I’m warning you now that this may be a lengthy post that is filled with illogical thinking – hopefully none of it by me. But I promise that this is a true story.
It all started in October of 2004. I needed some stamps. So I went to the local … you know where you go…the place you go to get stamps. We’ll just call it “OOPS”. To pay for the stamps, I wrote a check for $2.60. I left OOPS with stamps in hand and hadn’t thought about that purchase again.
That is, until August 2008, when I received a threatening collections notice from a debt collection agency. Their letter stated that the $2.60 check had bounced, and not only did I still owe them the $2.60, but I also owed them a $25 return fee. I was completely bewildered and confused. First, I didn’t understand how the check had bounced and second I was a little surprised that OOPS would send a collections agency after me for such a small amount.
TOTAL SPENT BY OOPS SO FAR: $0.42 to mail me the collections notice
At that point I went into investigative mode. I’ve never had a check bounce before (thankfully) so I was utterly bewildered how it happened. For once, my pack rat tendency paid off because I still had copies of all of my old checks. It turns out in 2004, I was still banking with my previous bank. But I was still confused because I wouldn’t have closed the account with pending checks. I called the old bank and asked them about the canceled check. Why was it returned? A incredibly helpful lady dug through computer files and reported back. My account had in fact been closed before the check had been deposited. How did something like that happen? Well, because OOPS didn’t try to deposit the check until June 3, 2008. Yup, you read that right – 2008! Well after I had moved bank accounts. For some reason, OOPS held onto the check for almost 4 years before depositing it.
Once I discovered this, surely, I thought, surely someone would agree that OOPS was “slightly” at fault here and would waive the return fee. I had no problem with paying the $2.60, but I certainly thought it was unfair for me to have to pay a return check fee because OOPS waited four years to try to deposit the check.
I tried calling the collections agency. The operator tried to do some quick talking, asking me if I agreed to the debt and then quickly asked how I would pay. When I explained the situation to her, she said that she couldn’t do anything to change it, according to them, I owed the money. Buggers. I called OOPS Accounting and was told that since it had gone to a collections agency, there wasn’t anything she could do. She suggested that I send a letter appealing the debt, which I did, along with a brand spanking new $2.60 check.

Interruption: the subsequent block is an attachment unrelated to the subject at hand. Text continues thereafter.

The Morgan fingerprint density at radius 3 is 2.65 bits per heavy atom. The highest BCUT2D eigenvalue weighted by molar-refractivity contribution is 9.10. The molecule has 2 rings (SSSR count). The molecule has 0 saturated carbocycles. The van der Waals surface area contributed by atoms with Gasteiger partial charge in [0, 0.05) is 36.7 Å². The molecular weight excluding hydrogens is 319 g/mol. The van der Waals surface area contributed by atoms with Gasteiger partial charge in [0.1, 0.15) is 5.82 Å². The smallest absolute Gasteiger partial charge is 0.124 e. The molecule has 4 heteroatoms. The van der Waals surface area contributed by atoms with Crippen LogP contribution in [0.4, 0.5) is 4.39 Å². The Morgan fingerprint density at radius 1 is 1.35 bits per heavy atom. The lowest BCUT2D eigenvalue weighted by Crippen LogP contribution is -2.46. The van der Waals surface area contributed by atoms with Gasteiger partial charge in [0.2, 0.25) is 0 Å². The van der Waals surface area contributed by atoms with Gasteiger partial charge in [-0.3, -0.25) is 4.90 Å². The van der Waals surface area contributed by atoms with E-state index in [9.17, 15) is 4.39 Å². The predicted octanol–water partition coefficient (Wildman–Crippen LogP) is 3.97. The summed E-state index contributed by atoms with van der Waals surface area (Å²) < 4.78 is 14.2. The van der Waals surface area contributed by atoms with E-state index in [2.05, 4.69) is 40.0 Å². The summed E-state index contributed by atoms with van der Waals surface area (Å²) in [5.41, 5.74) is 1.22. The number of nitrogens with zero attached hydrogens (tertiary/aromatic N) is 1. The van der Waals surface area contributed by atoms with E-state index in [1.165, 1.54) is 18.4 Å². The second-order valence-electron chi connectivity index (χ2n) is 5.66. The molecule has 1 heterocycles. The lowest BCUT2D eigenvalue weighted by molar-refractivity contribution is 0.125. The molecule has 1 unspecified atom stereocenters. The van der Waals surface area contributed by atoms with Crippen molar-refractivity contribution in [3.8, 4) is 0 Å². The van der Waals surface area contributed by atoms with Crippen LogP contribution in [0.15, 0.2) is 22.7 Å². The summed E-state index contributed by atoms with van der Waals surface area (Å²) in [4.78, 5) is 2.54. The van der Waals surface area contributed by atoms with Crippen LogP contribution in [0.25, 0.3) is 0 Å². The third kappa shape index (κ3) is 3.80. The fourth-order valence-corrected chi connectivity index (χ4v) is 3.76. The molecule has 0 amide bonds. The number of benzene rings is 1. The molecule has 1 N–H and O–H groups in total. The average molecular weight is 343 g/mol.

Several weeks go by and I receive a letter saying that they did not accept my check because it wasn’t for the full amount of the debt.
TOTAL SPENT BY OOPS SO FAR: $0.84
I called the collections agency again, to try to talk to someone reasonable. To try to talk to someone who agreed that OOPS was responsible for the $25 return check fee because they didn’t deposit the check within a reasonable period of time. No one in their right mind would think that four years is reasonable, right? Right? Wrong. They insisted that I owed the full amount. Finally I dropped the “L” word – lawyer – and they immediately clammed up.
I had to do something. Their collections notice threatened to notify credit agencies about my “debt” and no one, I mean no one messes with my credit. I’ve worked hard for my mysterious credit score rating. So I called in the big guns, I did. My attorney called the collections agency – they claimed they never received my appeals letter, although they did have the check that came with it. (Hmm…interesting…so you got the check but never got the letter? Did you think the letter was wrapping paper or something?) My attorney drafted the most amazing letter, complete with phrases like “it is hard to understand the efforts that are being expended to collect such a ridiculously small sum” and “It [OOPS] has no one to blame but itself for this situation.” The letter was sent, and we waited. And waited. And waited.
Finally, last week – as in September 2010, there was a response. OOPS had written a letter and said they agreed to my offer to pay $2.60. They also politely included my check of $2.60 and requested a new check for $2.60. Ironically, that check would still have been paid had they tried to deposit it, but I understand….They’ve had THAT check for 2 years and they didn’t want to make another stupid mistake.
TOTAL SPENT BY OOPS TO COLLECT $2.60 FROM ME: At least $1.28. Maybe more because the letter to my attorney might have gone through FedEx.
I think there are a couple of things that just boggle my mind.
- Why would OOPS hold on to my check for almost 4 years before depositing it? Did it fall behind a desk? Was there a phat stack of checks hidden in a filing cabinet? I have no idea.
- Once they did receive the returned check, why did no one look at the date on the check and think “Oh snap! This check is almost 4 years old and well beyond the reasonable period of time within which checks should be deposited. Our bad.”
- Even if they didn’t realize it at the time, wouldn’t you have thought that when I brought that fact to their attention, that someone might have taken on some accountability on OOPS’s end and at least agreed to the $2.60?
- And more importantly, why didn’t someone at OOPS realize that they would probably spend 100 times more on postage, supplies, and man hours to try to recover the measly $2.60. LOGIC, people. LOGIC!
It amazes me how through the whole process, it just seemed like no one at OOPS or the collections agency used any sort of logic or reasoning. And after three checks, 6 years, and lots of letters going back and forth, I think this case is finally closed. OOPS will get a new check of $2.60 (which was my original offer all along), which hopefully they will deposit before 2014.